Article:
50. The Committee also sought evidence of bad practice. Mr Zourek provided evidence of a failed scheme. The Joint European Venture was aimed at promoting joint ventures between SMEs in two Member States to locate activity in a candidate country. It failed because there was no demand for it and, perhaps not co-incidentally, the administration of the scheme was extremely cumbersome. More generally, Mr Zourek argued that in his experience schemes were more likely to succeed where they addressed clear market failures and had clearly specified objectives. This was reinforced by Mr Rees, Head of the DTI Evaluation Unit, who also pointed out, as did representatives of the Treasury and the DTI, the importance of including both a monitoring system and an information system capable of supporting evaluation against agreed and clearly specified programme objectives (Q182).

51. The Committee formed the view that there was a great deal to be learned from the examination of past successes and failures and that the availability of formal evaluations would greatly assist in that process. We approve of the newly established practice in the UK of publishing evaluations on appropriate Departmental web-sites and of the proposed integration of monitoring and evaluation information systems into project and programme design.

Evaluation of Fiscal Measures designed to support Entrepreneurship

52. The Committee also formed the view that the evaluation process was better established in some Departments in the UK than in others. They noted the lack of evaluation by the Treasury of the impact on entrepreneurship of general taxation changes (e.g. to capital gains tax) as opposed to tax breaks associated with particular schemes (e.g. Enterprise Investment Scheme (EIS) and Venture Capital Trusts (VCT)). The sums involved are extremely large with overall tax breaks amounting to over £2 billion in 2001/2. The Committee recommends that HMG pay attention to devising methods to assess the impact of general tax changes on entrepreneurial activity in the UK.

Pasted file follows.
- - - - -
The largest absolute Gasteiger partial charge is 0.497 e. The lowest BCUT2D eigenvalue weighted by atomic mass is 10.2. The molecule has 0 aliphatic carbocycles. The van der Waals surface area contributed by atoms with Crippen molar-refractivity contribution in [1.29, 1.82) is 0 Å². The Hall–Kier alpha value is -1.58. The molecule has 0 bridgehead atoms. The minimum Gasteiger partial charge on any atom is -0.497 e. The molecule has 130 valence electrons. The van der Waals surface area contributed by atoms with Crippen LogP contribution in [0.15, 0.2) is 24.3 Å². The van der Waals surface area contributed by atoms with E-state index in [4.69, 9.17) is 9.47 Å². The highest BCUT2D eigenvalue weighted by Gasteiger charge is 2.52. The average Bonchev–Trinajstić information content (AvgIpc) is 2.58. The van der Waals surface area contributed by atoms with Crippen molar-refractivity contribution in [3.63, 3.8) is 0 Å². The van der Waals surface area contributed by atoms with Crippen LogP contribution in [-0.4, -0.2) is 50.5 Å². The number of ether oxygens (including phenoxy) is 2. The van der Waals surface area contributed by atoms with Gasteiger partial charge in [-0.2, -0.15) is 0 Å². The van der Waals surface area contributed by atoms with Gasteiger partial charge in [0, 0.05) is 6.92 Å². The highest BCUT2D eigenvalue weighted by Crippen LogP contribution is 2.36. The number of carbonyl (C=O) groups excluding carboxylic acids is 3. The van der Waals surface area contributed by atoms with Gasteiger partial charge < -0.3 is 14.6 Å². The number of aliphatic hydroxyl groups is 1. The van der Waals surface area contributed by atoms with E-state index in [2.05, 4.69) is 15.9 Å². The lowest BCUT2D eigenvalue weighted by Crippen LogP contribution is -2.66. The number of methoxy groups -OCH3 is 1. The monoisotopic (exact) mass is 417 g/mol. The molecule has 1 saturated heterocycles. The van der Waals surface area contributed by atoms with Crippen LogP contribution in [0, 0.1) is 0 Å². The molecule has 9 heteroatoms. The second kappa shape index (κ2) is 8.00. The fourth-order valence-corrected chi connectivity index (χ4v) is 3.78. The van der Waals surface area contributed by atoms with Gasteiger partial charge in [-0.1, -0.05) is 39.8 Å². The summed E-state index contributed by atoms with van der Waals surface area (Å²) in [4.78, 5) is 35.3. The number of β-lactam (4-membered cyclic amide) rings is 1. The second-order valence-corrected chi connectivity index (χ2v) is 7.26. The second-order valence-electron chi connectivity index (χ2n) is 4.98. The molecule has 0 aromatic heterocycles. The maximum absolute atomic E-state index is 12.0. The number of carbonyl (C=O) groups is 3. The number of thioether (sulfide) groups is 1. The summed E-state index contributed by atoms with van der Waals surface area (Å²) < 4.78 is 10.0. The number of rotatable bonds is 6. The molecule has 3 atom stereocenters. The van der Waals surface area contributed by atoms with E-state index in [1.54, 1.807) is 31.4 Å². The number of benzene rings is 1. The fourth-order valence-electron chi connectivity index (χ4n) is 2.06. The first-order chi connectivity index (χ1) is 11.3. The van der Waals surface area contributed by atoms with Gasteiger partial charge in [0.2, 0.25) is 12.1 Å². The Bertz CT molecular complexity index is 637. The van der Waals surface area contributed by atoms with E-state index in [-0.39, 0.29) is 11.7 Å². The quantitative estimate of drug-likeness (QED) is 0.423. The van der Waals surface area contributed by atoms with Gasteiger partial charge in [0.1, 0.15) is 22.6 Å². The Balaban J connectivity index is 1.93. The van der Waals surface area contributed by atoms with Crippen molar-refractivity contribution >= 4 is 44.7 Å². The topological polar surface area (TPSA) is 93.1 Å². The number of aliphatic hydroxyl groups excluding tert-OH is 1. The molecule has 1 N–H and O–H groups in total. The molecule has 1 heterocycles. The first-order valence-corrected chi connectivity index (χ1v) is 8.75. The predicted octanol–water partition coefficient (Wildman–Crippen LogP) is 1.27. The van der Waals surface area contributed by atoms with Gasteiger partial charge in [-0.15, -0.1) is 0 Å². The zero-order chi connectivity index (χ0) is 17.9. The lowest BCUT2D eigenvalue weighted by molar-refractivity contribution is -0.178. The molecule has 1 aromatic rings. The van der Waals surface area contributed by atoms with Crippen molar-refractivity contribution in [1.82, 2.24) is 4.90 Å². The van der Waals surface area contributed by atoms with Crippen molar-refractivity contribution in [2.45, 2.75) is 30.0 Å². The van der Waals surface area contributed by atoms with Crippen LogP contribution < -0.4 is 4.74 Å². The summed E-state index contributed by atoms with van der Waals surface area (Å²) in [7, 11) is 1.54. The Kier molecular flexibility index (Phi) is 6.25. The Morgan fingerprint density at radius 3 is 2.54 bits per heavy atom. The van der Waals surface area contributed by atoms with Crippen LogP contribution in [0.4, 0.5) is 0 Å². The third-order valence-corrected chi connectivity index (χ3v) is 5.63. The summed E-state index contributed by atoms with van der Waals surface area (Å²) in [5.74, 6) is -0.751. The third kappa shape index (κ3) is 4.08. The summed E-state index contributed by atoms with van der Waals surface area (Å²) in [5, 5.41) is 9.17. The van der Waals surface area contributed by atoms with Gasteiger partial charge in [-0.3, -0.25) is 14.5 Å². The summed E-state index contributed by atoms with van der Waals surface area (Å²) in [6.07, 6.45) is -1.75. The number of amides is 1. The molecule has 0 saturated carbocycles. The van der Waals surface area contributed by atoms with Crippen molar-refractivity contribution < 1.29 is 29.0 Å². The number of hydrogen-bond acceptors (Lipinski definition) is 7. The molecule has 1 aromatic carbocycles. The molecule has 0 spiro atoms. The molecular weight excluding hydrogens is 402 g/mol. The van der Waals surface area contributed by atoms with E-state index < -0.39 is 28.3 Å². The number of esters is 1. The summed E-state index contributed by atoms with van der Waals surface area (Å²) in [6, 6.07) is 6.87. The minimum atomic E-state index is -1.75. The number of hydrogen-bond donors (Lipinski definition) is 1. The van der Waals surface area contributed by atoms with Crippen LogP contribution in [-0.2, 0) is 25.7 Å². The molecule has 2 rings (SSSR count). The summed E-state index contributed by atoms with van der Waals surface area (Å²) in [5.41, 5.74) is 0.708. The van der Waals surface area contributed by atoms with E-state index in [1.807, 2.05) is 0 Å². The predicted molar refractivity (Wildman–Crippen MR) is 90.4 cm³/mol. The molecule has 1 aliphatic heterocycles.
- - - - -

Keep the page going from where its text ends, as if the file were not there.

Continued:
53. The evidence the Committee received on the EU from Mr Van der Horst and Mr Zourek suggested that there was less formal evaluation in other Member States than in the UK. This made it difficult properly to assess the impact of EU policy. Mr Zourek told the Committee that a major strategic evaluation of EU enterprise policy, especially in relation to financial instruments, was under way (Q242). The Committee recommends that no action plan based on the Green Paper should be agreed before the lessons have been drawn from the Commission's ongoing evaluation programme of EU enterprise policy. It also recommends that where new EU schemes are proposed, no action plan should be agreed before a clear framework is established setting objectives and a system is in place for monitoring and evaluating such schemes. The Committee further recommends that in disseminating best practice, the Commission stress the importance for Member States to set clear objectives and to establish a system for monitoring and evaluating national schemes to promote entrepreneurship.


31   Presidency Conclusions, Lisbon European Council 23-24 March 2000 Back

32   ETF start up facility funds of £15.4million went to 11 UK SMEs by year end 2001, compared to total British Venture Capital Association investment in high-tech companies that year of £1658million - DTI Supplementary evidence June 23rd paras 1.9-1.10 (page 64). Back

33   Ref. page 100. Back

34   Treasury/SBS 2000a. Back

35   HSBC's written evidence, para 6(b), page 27 Back

36   IOD's written evidence, para 11, page 99 Back

37   The SFLGS provides a guarantee to banks making loans to eligible companies which reduces the risk they face in lending in this sector. Back

38   Q138 Back

39   Q231 and Q232. Back

40   IOD; written evidence para 14, page100. Back